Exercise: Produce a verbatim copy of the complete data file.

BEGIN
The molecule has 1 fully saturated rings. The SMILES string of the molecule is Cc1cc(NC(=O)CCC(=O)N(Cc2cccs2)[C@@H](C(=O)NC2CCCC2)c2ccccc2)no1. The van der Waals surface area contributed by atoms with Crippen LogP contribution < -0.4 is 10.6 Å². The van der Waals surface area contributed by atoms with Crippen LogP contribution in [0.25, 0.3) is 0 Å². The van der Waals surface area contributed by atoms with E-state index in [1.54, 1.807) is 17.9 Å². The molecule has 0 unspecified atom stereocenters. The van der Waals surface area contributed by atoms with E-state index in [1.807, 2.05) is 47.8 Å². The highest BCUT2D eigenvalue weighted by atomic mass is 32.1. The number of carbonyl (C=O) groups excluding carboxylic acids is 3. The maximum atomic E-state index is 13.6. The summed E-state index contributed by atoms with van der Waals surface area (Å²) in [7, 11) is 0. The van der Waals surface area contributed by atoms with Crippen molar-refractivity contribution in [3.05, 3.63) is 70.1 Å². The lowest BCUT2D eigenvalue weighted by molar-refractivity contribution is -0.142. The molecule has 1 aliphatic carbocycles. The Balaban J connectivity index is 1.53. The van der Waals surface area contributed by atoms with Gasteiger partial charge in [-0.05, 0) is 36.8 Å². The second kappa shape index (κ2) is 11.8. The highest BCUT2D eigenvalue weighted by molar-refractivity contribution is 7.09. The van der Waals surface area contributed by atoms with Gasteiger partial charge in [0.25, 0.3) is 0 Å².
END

The molecule has 1 fully saturated rings. The SMILES string of the molecule is Cc1cc(NC(=O)CCC(=O)N(Cc2cccs2)[C@@H](C(=O)NC2CCCC2)c2ccccc2)no1. The van der Waals surface area contributed by atoms with Crippen LogP contribution < -0.4 is 10.6 Å². The van der Waals surface area contributed by atoms with Crippen LogP contribution in [0.25, 0.3) is 0 Å². The van der Waals surface area contributed by atoms with E-state index in [1.54, 1.807) is 17.9 Å². The molecule has 0 unspecified atom stereocenters. The van der Waals surface area contributed by atoms with E-state index in [1.807, 2.05) is 47.8 Å². The highest BCUT2D eigenvalue weighted by atomic mass is 32.1. The number of carbonyl (C=O) groups excluding carboxylic acids is 3. The maximum atomic E-state index is 13.6. The summed E-state index contributed by atoms with van der Waals surface area (Å²) in [7, 11) is 0. The van der Waals surface area contributed by atoms with Crippen molar-refractivity contribution in [3.05, 3.63) is 70.1 Å². The lowest BCUT2D eigenvalue weighted by molar-refractivity contribution is -0.142. The molecule has 1 aliphatic carbocycles. The Balaban J connectivity index is 1.53. The van der Waals surface area contributed by atoms with Gasteiger partial charge in [-0.05, 0) is 36.8 Å². The second kappa shape index (κ2) is 11.8. The highest BCUT2D eigenvalue weighted by molar-refractivity contribution is 7.09. The van der Waals surface area contributed by atoms with Gasteiger partial charge in [0.25, 0.3) is 0 Å².